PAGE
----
“We shall look at what is expected of a mother and the position of a woman in the family, the stature of a woman in a household. We want to mould the son and daughter we want as a family. In the end, after selecting the woman and man we want, we then want to extricate our children from the menace of taking drugs,” she said.
One of the speakers, Mrs Briggette Matenganzara, a teacher at Girls High School spoke on the attributes of a good mother in terms of etiquette which included dressing, speech and conduct.
“As teachers, when a child is giving us problems, we invite the mother for discussion. But just the dressing by that parent will tell you where the child’s mischief is coming from.
“There is dressing which is ideal for outings with your spouse and for the public and dressing expected of a married woman. If you visit the child’s school wearing ripped jeans or skimpy attire, it says a lot. If as a mother you dress badly, what about the child?”
She also spoke about personal hygiene saying bathing habits should remain consistent as homes are being destroyed because of untidiness. Women should not cease performing laundry duties for their husbands as this would lead them to having extramarital affairs.
“Like what the First Lady said, today we want to build a woman we want in the country,” she said.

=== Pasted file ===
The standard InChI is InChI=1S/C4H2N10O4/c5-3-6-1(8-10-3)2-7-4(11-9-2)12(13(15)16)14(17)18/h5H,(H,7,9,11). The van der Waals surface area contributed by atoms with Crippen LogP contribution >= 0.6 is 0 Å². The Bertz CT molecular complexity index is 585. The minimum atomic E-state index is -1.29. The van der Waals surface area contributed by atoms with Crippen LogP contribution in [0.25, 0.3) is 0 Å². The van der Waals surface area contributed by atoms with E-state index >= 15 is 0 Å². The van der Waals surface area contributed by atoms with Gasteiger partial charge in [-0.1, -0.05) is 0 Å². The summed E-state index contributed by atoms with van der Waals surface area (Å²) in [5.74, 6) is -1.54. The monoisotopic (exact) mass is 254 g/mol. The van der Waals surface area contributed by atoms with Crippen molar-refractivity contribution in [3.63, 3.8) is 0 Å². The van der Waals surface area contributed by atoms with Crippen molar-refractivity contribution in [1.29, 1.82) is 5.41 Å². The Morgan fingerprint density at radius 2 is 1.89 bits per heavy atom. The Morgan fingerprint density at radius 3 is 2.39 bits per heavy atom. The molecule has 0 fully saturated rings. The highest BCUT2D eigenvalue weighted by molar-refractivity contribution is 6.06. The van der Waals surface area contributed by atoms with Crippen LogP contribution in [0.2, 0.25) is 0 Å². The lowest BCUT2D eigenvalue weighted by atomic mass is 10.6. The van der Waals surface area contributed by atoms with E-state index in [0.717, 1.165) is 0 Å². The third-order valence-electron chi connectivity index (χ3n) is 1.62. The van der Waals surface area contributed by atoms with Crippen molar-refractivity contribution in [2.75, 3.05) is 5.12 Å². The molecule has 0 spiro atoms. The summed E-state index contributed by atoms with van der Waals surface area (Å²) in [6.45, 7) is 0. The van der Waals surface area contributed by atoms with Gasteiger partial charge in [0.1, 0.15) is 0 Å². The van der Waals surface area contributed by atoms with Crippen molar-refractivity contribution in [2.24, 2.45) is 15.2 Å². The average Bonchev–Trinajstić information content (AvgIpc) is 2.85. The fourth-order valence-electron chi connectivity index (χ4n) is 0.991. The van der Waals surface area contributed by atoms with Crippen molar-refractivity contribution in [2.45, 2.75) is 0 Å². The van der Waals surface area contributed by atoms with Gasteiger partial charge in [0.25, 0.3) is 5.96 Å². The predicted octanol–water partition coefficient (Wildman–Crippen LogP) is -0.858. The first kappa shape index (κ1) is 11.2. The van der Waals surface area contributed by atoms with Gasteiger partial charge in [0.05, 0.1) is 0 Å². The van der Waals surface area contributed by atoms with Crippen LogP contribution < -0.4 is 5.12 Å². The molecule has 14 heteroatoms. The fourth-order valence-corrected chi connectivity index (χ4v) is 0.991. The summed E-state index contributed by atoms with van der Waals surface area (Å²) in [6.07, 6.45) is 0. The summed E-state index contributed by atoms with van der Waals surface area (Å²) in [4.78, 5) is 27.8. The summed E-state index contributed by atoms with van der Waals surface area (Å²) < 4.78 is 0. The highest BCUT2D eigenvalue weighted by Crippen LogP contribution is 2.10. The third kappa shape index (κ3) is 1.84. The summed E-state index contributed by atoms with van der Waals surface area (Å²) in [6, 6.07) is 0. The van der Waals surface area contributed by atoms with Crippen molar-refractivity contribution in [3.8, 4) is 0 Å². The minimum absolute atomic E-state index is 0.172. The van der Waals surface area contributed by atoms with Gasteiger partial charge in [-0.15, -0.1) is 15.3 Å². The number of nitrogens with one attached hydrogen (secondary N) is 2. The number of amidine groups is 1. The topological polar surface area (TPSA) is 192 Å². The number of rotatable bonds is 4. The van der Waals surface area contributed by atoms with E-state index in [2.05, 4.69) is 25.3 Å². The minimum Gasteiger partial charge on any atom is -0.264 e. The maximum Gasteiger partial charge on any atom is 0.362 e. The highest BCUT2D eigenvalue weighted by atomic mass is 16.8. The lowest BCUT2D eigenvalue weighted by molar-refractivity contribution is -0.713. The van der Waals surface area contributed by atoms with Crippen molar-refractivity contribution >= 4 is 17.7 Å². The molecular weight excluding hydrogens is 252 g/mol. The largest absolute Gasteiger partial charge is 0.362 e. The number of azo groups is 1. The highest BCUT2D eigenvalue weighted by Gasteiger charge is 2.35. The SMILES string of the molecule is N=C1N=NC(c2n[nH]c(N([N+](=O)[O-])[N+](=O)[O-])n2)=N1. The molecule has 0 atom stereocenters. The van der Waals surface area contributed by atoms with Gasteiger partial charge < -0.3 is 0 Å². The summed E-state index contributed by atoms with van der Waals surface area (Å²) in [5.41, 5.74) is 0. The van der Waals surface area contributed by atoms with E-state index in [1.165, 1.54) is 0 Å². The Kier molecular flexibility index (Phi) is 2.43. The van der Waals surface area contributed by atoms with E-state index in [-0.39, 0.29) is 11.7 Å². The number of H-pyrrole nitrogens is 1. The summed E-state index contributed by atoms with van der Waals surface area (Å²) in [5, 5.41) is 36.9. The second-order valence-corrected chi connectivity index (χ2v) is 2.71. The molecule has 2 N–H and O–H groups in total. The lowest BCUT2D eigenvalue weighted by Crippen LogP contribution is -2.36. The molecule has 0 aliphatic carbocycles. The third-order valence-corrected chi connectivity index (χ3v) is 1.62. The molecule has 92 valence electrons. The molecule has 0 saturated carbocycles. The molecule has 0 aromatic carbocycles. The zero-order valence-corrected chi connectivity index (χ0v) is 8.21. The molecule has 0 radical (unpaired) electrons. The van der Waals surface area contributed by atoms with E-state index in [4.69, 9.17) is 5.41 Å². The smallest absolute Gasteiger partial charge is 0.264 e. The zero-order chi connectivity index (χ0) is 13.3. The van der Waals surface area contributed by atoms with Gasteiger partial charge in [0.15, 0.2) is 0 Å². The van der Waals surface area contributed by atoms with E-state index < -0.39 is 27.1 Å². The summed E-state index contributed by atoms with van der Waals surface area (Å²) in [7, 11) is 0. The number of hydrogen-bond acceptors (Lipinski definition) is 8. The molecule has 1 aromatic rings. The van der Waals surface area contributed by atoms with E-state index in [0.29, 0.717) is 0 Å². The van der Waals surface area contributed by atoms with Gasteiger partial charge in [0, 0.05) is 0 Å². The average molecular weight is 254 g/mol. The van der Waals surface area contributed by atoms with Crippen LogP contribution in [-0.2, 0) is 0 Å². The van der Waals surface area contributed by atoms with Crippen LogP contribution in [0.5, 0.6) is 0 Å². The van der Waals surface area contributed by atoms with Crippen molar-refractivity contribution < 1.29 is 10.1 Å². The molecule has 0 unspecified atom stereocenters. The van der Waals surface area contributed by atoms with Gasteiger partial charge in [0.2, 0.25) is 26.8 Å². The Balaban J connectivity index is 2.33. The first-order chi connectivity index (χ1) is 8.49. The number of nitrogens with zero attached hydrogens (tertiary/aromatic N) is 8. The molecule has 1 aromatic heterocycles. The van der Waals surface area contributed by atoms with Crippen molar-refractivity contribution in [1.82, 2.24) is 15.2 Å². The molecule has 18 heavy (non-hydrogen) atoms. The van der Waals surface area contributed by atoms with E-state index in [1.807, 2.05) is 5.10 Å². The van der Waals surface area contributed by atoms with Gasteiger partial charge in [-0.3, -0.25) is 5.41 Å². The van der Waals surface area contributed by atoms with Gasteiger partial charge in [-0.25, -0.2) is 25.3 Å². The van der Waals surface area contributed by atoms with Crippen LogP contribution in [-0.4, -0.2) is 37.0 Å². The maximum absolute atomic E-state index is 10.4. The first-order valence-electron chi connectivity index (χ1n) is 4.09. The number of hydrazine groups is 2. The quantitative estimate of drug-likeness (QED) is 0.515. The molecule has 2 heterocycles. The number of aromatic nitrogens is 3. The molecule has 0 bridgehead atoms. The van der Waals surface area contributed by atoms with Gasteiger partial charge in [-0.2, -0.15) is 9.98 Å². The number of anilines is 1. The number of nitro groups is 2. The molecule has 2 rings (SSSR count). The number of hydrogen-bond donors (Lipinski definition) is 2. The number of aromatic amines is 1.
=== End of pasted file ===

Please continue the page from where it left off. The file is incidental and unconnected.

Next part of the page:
So engrossing was yesterday’s session during which Pastor Idah Chikono spoke about the need for women to submit to their spouses.
“A woman was created from Adam’s rib and made a perfect helper. A woman was made a helper and not a ruler who dominates the home. A woman must be submissive and respectful.
“Humble yourself and not walk with a chip above your shoulder because you are more educated than your husband. We want a woman who is submissive and loving to her family,” she said emphatically.
Another lady, Mrs Lillian Chigwiko said she was dismayed because women had lost identity and morals.
Women’s Bank chief executive Mrs Mandas Marikanda spoke about Nharirire yemusha-women who watch over families and fired a lot of thought-provoking questions to make her presentation lively.
“I have questions for you madzimai. What should we do with women who deny their husbands conjugal rights forcing them to have extramarital affairs? What should we do with married women who engage in extramarital affairs?
“Did you acquaint yourself with your husband’s needs and not those of a neighbour? What should we do in raising our children?”